Judge Amy Coney Barrett is wrong in her legal opinions because she prays with a charismatic Catholic group, we are told.
There’s enough illogic in these arguments to make an army battalion weep. Public discourse these days does little but sadden hordes of logic teachers—banging their heads against their blackboards and moaning, “How long, O Lord? How long?”
What’s interesting about the arguments we hear, however, isn’t their general grottiness. It’s that they tend to a particular kind of illogic, a specific fallacy. Over and over, they take the form of arguing that some defect in the speaker makes false the thing the speaker says.
We have a name for this kind of bad argument. Well, logicians have a name for it, as they have a name for almost everything. In Latin, more often than not. It’s called the “ad hominem,” “against the man.”
Thinking ClearlyFacts about the speaker aren't necessarily uninformative. If someone unqualified to give an opinion in a technical field—if I, for example, were to assure you that genetic analogues to frogs live long and productive lives on the planet Venus—you could make a reasonable riposte that my complete lack of knowledge of exobiology and planetary dynamics leaves me an unreliable oracle about Venusian frog people.
It wouldn’t prove me wrong, though. And that’s where identifying the ad hominem fallacy helps clarify logic. Here’s a notion: “The common good before the individual good.” Maybe it’s a good thought, maybe it’s a bad one—but neither is proved by the fact that an evil man, Adolf Hitler, said it.
“Often correct and good things have first been regarded ... as poisonous weeds,” seems quite possibly true, even though it was the monstrous Mao Zedong who offered it.
“The devil can cite scripture for his purpose,” Shakespeare warned, but it doesn’t cease to be scripture just because, you know, the devil quotes it.
The Fallacy of the TimeDon’t get me wrong: Unclear thinking has always been part of the human condition. There never was a golden age of reason. Whenever they live, people fall into fallacies and fantasies. In every era, we muddle on through misjudgments and mistakes.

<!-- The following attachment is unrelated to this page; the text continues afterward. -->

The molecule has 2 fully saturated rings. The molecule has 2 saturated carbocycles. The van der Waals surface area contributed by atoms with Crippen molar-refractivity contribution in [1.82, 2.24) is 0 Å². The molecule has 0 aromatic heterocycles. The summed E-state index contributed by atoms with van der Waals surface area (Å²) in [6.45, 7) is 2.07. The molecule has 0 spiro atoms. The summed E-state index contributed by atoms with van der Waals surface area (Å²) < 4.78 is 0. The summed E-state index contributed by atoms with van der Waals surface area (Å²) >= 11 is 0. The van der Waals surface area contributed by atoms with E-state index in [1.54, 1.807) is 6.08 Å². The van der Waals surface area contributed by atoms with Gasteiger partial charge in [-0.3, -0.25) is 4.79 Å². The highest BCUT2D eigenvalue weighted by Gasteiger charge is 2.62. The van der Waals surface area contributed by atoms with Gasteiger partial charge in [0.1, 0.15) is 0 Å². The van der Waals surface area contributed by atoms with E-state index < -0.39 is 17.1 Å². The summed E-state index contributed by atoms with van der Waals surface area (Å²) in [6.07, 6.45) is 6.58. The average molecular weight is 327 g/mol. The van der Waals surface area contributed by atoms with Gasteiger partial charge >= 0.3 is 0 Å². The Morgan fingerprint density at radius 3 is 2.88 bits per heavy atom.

But though every age is plagued by illogic, the specific fallacy to which people are prone varies in different times and different places.
If there was a fallacy endemic to bad thinking in the Middle Ages, it was circular reasoning: “petitio principii” (in Latin, naturally), or begging the question.
If there was a fallacy into which the early modern thinkers tended to fall, in their rush to make scientific breakthroughs, it would be the fallacy known as hasty generalization.
And us? We live in the age of the ad hominem, with the truth and falsity of propositions apparently measured by the moral purity of those who speak them. And something profound about the culture—its neuroses and its fantasies—is revealed by the tendency toward that particular fallacy.
It happens on the right, often enough. President Donald Trump loves a good ad hominem when it comes to hand. I once mentioned to a conservative audience that Cass Sunstein had an interesting study on group dynamics, and I thought I was going to be shouted out of the room, because, well, you know, Sunstein worked for the Democrats.
Identifying TribesI could be mistaken, of course. I am no more an expert on leftist rhetorical strategies than I am on the fauna of Venus. But look, for an easy example, at the reaction to Bari Weiss’s resignation from The New York Times in July, citing the toxic Twitter culture that had overtaken the newspaper.
“If Ben Shapiro and Ted Cruz are upset about Bari Weiss leaving the NYT, then that person must be a real piece of [expletive], so no loss,” one tweeter wrote—a kind of doubly-distant guilt by association, which is one the informal fallacies in the line of ad hominem: A speaker’s statements are praised by bad people, therefore the speaker is bad, and (by implication) the speaker’s statements are false. Praise for her resignation by conservatives “is all that really needs to be said about who Bari Weiss is and what she stands for,” added another.
“The white privilege of the white”—that’s poisoning the well, a form of ad hominem in which some aspect of speakers forever bars them from speaking on a topic. Meanwhile, we get straightforward abusive ad hominem: “You poor naïve fool,” one Tweet opines about a claim from Malcolm Gladwell.
The form of ad hominem known as “tu quoque” is another internet favorite, in which speakers are declared wrong about something being bad because they do the same bad thing themselves—despite the fact that even hypocrites can speak the truth.
But whatever the cause, every era is defined by its prevalent fallacies—and we live now in the age of the ad hominem.